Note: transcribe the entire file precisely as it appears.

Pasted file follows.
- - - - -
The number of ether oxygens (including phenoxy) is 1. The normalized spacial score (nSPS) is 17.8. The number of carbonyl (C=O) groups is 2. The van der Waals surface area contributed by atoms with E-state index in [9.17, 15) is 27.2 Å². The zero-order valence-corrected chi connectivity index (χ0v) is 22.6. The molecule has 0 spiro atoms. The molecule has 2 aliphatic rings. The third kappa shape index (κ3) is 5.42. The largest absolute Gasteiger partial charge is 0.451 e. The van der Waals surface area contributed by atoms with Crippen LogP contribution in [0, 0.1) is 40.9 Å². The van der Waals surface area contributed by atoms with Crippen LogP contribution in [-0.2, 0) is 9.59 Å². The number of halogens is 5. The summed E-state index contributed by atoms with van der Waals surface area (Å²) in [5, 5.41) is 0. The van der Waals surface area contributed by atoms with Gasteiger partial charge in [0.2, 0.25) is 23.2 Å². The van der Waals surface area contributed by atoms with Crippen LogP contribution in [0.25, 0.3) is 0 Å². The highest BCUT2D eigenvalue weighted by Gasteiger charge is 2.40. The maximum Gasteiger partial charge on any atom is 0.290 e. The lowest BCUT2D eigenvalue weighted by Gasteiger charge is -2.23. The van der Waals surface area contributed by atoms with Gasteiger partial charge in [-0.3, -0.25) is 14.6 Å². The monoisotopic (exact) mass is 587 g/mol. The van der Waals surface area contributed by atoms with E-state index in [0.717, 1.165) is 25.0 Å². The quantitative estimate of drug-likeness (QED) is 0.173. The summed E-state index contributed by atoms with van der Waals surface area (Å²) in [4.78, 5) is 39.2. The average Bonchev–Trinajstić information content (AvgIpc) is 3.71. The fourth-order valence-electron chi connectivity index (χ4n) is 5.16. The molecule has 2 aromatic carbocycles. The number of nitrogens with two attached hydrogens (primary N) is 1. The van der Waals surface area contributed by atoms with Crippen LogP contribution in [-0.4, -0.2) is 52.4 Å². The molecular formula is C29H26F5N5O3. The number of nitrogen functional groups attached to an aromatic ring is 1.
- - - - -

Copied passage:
The number of ether oxygens (including phenoxy) is 1. The normalized spacial score (nSPS) is 17.8. The number of carbonyl (C=O) groups is 2. The van der Waals surface area contributed by atoms with E-state index in [9.17, 15) is 27.2 Å². The zero-order valence-corrected chi connectivity index (χ0v) is 22.6. The molecule has 0 spiro atoms. The molecule has 2 aliphatic rings. The third kappa shape index (κ3) is 5.42. The largest absolute Gasteiger partial charge is 0.451 e. The van der Waals surface area contributed by atoms with Crippen LogP contribution in [0, 0.1) is 40.9 Å². The van der Waals surface area contributed by atoms with Crippen LogP contribution in [-0.2, 0) is 9.59 Å². The number of halogens is 5. The summed E-state index contributed by atoms with van der Waals surface area (Å²) in [5, 5.41) is 0. The van der Waals surface area contributed by atoms with Gasteiger partial charge in [0.2, 0.25) is 23.2 Å². The van der Waals surface area contributed by atoms with Crippen LogP contribution in [0.25, 0.3) is 0 Å². The highest BCUT2D eigenvalue weighted by Gasteiger charge is 2.40. The maximum Gasteiger partial charge on any atom is 0.290 e. The lowest BCUT2D eigenvalue weighted by Gasteiger charge is -2.23. The van der Waals surface area contributed by atoms with Gasteiger partial charge in [-0.3, -0.25) is 14.6 Å². The monoisotopic (exact) mass is 587 g/mol. The van der Waals surface area contributed by atoms with E-state index in [0.717, 1.165) is 25.0 Å². The quantitative estimate of drug-likeness (QED) is 0.173. The summed E-state index contributed by atoms with van der Waals surface area (Å²) in [4.78, 5) is 39.2. The average Bonchev–Trinajstić information content (AvgIpc) is 3.71. The fourth-order valence-electron chi connectivity index (χ4n) is 5.16. The molecule has 2 aromatic carbocycles. The number of nitrogens with two attached hydrogens (primary N) is 1. The van der Waals surface area contributed by atoms with Crippen LogP contribution in [-0.4, -0.2) is 52.4 Å². The molecular formula is C29H26F5N5O3. The number of nitrogen functional groups attached to an aromatic ring is 1.